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Chathurika Wickramage
,
Armin Köhl
,
Johann Jungclaus
, and
Detlef Stammer

Abstract

The dependence of future regional sea level changes on ocean model resolution is investigated based on Max Planck Institute Earth System Model (MPI-ESM) simulations with varying spatial resolution, ranging from low resolution (LR), high resolution (HR), to eddy-rich (ER) resolution. Each run was driven by the shared socioeconomic pathway (SSP) 5-8.5 (fossil-fueled development) forcing. For each run the dynamic sea level (DSL) changes are evaluated by comparing the time mean of the SSP5-8.5 climate change scenario for the years 2080–99 to the time mean of the historical simulation for the years 1995–2014. Respective results indicate that each run reproduces previously identified large-scale DSL change patterns. However, substantial sensitivity of the projected DSL changes can be found on a regional to local scale with respect to model resolution. In comparison to models with parameterized eddies (HR and LR), enhanced sea level changes are found in the North Atlantic subtropical region, the Kuroshio region, and the Arctic Ocean in the model version capturing mesoscale processes (ER). Smaller yet still significant sea level changes can be found in the Southern Ocean and the North Atlantic subpolar region. These sea level changes are associated with changes in the regional circulation. Our study suggests that low-resolution sea level projections should be interpreted with care in regions where major differences are revealed here, particularly in eddy active regions such as the Kuroshio, Antarctic Circumpolar Current, Gulf Stream, and East Australian Current.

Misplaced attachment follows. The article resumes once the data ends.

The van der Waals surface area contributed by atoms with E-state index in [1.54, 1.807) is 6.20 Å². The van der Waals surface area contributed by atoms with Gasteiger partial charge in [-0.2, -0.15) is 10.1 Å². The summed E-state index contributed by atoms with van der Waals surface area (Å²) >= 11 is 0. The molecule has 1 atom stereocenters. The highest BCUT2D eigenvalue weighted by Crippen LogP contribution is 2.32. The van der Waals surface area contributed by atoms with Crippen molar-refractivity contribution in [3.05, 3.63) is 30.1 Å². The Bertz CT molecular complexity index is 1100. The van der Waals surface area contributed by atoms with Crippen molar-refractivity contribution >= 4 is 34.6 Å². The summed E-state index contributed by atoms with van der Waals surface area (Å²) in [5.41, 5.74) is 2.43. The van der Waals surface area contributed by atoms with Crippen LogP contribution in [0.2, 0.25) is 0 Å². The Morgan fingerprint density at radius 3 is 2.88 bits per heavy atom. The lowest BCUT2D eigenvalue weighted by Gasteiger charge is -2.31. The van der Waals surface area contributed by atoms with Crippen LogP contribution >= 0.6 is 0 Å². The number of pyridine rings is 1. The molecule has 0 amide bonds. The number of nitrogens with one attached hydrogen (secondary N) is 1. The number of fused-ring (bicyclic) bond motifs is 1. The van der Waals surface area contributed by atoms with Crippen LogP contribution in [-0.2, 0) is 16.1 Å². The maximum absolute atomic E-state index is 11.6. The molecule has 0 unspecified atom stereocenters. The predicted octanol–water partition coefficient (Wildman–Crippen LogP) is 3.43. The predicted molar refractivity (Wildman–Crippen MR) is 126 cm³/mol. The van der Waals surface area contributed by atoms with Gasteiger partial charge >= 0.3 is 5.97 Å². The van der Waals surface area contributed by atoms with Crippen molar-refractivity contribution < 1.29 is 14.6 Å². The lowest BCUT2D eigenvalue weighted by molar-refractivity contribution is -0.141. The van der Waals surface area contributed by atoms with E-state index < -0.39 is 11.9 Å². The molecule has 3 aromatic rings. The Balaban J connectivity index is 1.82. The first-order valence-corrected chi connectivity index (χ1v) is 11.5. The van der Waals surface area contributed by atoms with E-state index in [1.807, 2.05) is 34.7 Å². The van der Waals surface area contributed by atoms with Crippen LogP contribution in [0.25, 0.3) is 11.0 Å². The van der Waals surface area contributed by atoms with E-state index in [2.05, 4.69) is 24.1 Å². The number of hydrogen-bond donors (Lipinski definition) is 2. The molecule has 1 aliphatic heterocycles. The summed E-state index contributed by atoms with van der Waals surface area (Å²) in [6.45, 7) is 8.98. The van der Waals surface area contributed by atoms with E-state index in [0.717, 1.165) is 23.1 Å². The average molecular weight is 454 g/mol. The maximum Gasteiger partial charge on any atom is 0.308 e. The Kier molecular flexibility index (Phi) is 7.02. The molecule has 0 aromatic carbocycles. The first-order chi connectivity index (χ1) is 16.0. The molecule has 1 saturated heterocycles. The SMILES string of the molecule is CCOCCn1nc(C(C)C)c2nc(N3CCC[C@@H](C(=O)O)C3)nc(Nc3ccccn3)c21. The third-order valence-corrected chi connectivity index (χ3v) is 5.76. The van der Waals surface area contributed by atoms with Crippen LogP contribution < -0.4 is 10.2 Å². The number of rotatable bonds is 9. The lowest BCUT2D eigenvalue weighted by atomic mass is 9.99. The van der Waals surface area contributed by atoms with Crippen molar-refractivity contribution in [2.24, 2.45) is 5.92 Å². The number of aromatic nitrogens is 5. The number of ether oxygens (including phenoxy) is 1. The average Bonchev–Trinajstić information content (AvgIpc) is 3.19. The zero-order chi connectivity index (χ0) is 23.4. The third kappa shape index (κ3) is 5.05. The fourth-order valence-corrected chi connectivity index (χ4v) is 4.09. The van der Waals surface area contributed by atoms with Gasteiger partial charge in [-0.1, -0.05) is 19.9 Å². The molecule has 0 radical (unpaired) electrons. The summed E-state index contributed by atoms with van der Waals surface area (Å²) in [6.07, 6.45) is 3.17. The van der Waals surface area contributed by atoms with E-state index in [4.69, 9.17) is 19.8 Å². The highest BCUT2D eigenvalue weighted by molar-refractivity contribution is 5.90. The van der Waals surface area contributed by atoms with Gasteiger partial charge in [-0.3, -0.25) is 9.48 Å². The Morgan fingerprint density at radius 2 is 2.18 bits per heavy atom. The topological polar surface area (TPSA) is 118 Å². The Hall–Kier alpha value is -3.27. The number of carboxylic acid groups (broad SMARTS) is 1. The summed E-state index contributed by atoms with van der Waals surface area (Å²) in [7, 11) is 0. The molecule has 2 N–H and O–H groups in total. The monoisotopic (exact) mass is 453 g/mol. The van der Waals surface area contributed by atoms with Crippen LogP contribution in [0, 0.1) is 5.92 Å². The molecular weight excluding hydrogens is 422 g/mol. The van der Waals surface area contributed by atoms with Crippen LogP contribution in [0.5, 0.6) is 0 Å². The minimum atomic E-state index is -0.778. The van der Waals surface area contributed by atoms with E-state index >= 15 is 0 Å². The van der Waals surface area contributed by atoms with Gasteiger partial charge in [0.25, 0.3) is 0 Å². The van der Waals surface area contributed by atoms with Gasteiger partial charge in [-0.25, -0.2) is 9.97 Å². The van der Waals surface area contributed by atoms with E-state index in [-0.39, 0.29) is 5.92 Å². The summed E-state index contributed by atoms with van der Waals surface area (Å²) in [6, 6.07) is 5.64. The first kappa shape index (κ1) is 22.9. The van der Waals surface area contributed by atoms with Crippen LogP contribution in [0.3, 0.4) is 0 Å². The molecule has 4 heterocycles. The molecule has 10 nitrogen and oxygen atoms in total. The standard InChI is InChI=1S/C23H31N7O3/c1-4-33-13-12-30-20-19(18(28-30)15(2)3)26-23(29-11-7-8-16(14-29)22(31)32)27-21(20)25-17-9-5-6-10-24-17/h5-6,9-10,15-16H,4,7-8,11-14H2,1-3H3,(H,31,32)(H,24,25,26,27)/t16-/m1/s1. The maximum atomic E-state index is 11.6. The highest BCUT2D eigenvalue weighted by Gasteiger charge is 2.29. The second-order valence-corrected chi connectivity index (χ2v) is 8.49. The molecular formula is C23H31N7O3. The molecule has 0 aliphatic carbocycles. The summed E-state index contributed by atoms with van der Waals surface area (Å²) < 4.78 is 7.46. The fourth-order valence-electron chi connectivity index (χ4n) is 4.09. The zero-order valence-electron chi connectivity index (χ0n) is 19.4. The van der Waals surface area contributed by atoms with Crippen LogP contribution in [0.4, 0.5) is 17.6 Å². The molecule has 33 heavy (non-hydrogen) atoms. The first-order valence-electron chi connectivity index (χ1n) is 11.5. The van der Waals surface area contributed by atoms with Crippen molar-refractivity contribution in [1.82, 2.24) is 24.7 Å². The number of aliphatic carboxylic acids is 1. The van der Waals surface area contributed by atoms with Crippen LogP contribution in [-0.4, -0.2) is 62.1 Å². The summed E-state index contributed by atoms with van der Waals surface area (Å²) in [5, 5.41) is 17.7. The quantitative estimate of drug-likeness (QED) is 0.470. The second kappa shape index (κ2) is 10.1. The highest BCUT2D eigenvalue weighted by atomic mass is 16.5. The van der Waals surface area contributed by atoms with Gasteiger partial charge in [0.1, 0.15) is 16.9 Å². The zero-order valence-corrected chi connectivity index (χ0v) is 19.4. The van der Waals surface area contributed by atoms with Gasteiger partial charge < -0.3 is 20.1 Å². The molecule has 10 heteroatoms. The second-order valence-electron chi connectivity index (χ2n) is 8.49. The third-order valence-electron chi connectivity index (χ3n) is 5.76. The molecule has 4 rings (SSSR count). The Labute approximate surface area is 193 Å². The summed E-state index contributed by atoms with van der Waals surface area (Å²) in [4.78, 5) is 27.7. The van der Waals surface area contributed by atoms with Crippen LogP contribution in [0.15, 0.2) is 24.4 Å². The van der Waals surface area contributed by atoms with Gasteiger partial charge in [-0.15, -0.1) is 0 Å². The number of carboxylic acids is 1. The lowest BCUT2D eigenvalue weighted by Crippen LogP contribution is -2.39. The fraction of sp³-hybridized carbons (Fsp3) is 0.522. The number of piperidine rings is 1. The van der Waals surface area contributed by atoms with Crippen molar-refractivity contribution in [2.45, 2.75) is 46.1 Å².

Significance Statement

Sea level change is expected to be more realistic when mesoscale processes are explicitly resolved in climate models. However, century-long simulations with eddy-resolving models are computationally expensive. Therefore, current sea level projections are based on climate models in which ocean eddies are parameterized. The representation of sea level by these models considerably differs from actual observations, particularly in the eddy-rich regions such as the Southern Ocean and the western boundary currents, implying erroneous ocean circulation that affects the sea level projections. Taking this into account, we review the sea level change pattern in a climate model with featuring an eddy-rich ocean model and compare the results to state-of-the-art coarser-resolution versions of the same model. We found substantial DSL differences in the global ocean between the different resolutions. Relatively small-scale ocean eddies can hence have profound large-scale effects on the projected sea level which may affect our understanding of future sea level change as well as the planning of future investments to adapt to climate change around the world.

Open access